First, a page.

taxidermied-animals

The laws regarding the ownership/sale of animal parts are often unclear and are, at best, extremely confusing. Unfortunately even well intentioned infractions can land you with HUGE fines and criminal charges!

These laws were created to ensure a sustainable industry and to protect the lives of animals so please give them the respect they deserve. This is a digital age and any wildlife crime you commit leaves a papertrail. #CollectResponsibly

The exact laws vary by nation/state/province, but for Canadian collectors here are a few handy pointers:

-IT IS A CRIME to buy and sell North American migratory and predatory birds! Even personal ownership of these parts requires permits (if they even allow that). There are several dealers, especially in Quebec, who ignore these rules. Both the buyer and seller can face criminal charges/fines! Don’t believe any lies told to make a quick buck - there is a continental treaty.

-IT IS A CRIME in Ontario to buy and sell parts of any game animal that exists in our province. It doesn’t matter if the deer taxidermy (or any other antler/animal part) was shot in Quebec, Nova Scotia, etc - if the species is found in Ontario it is illegal. Antique stores are often ignorant or turn a blind eye, but these laws have been proven to reduce the rates of poaching.

-IT IS A CRIME to export any British Columbia wildlife without a provincial export permit! These permits can easily take a month to secure and can cost over $50. If BC vendors are shipping you local animal parts and you don’t receive a copy of the permit, you have likely just received smuggled  (if not poached) goods. The penalties are severe. Demand an export permit!

-IT IS A CRIME to transport marine mammal parts between provinces without applying for a license. Even Inuit hunted items require specific documentation to be legally exported out of the north.

-IT CAN BE A CRIME to import or export animal parts across our national boundaries. All Canadian wildlife require permits and many of the world’s species fall under various restrictions/the CITES convention. Poaching is fueled primarily by buyers who turn a blind eye. Endangered/threatened species can die by your hands.

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Nope! It’s just the most life-like taxidermied animals!

Putting out some new vial specimens today! Snake ribs, coyote claws, mole feet, fox bones and horse teeth! All vials are only $5 each!

anonymous asked:

What is a good resource to find out how much pelts/taxidermy/bones should cost? Your post reminded me how I sometimes see stuff at antique shops, flea markets, etc but don't know if I'm being overcharged. Thanks!

Oh god I’m sorry Anon, I forgot to answer this a week ago, I think this one popped up around my birthday so didn’t have a chance to answer! D:

Taxidermy, bones, pelts and so on is a tricky matter of figure out pricing.  Its actually more of something that you kinda need to surf various websites and collect data on how much people are selling them and whatnot.  Its taken me years to get to that point but it not difficult if you look around the right places!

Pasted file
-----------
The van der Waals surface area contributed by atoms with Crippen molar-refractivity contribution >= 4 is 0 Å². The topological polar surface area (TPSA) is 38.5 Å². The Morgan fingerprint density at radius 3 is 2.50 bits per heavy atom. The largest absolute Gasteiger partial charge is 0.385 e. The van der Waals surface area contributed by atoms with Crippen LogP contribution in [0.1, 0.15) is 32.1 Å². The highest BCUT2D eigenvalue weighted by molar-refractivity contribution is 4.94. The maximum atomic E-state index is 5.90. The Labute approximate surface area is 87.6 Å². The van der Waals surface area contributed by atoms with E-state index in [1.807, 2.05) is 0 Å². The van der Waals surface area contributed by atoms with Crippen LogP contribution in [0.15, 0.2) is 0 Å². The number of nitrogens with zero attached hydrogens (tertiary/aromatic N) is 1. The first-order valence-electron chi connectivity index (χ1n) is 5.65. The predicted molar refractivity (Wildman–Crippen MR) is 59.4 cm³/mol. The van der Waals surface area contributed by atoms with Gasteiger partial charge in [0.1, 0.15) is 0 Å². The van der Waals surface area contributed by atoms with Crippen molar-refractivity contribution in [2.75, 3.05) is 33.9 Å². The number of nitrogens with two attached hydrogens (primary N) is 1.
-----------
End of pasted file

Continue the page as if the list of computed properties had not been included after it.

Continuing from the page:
Fur I would say that fur market prices are a huge factor on pelt prices, whether its going to be a mountable pelt or not.  Look a re fur market prices does kinda help but most part I rely on taxidermist selling their hides to understand value.  

  • Ex. Nice Northeastern coyote pelt as a wallhanger tanned can fetch anywhere from $80 to $130 depending on quality, size, color and other factors.  For a mountable quality one, raw/salted price I’d be looking at close to $100 but varies seller to seller.

Taxidermy I usually factor the cost of supplies along with how much I think the labor was to mount it.  Obviously older mounts depending on their condition factors how much they go for.

  • Ex. A freshly mounted Whitetail deer that we’ll say a decent 8 pointer, Probably would be worth around $650 to $800 depend on the pose, how well mounted it is and the antlers.  Meanwhile a Corsican Ram I bought for a friend at a taxidermy auction I paid $190.  He had nice horns and actually for age we was in good shape barring a few cracks but overall got him for a steal.  In new condition he likely would have been the same price for a freshly mount deer.

Bones, it can heavily vary because of people’s cleaning techniques and how much labor is involved to clean a skull for example.  Can say common animals go for cheaper usually and anything that you know will be hard to get will sell more.  Another factor is pathological issues on bones since those are something that is unique for an animal.

  • Ex. Coyote skulls on average go around $20 to $30 for what I’ve seen.  Other with pathological issues like extra teeth or healed injuries easily can go for $40 to $60 depending on the pathological issue.  Now say I have a genuine Coydog skull, that easily something I could sell for $50 to $100 depending on the skull.  Really bones are more a tricky matter to price and sadly it not something I’m very verse on.

I will say a lot of times that antique shops, flea markets, etc are in fact notorious for overcharging on anything dead related.  I think it just stems for the fact these people running the shops never asked to get a value on items they are selling from an actual taxidermist/collector?  I feel like those people can tell you how much an item is worth.  Its probably why a lot of the shops have such a hard time turning over those items because most people like me for example are pretty verse on values of dead things and that dingy old red fox pelt is not worth the $250 you are asking for it.

I hope that helps you out! 

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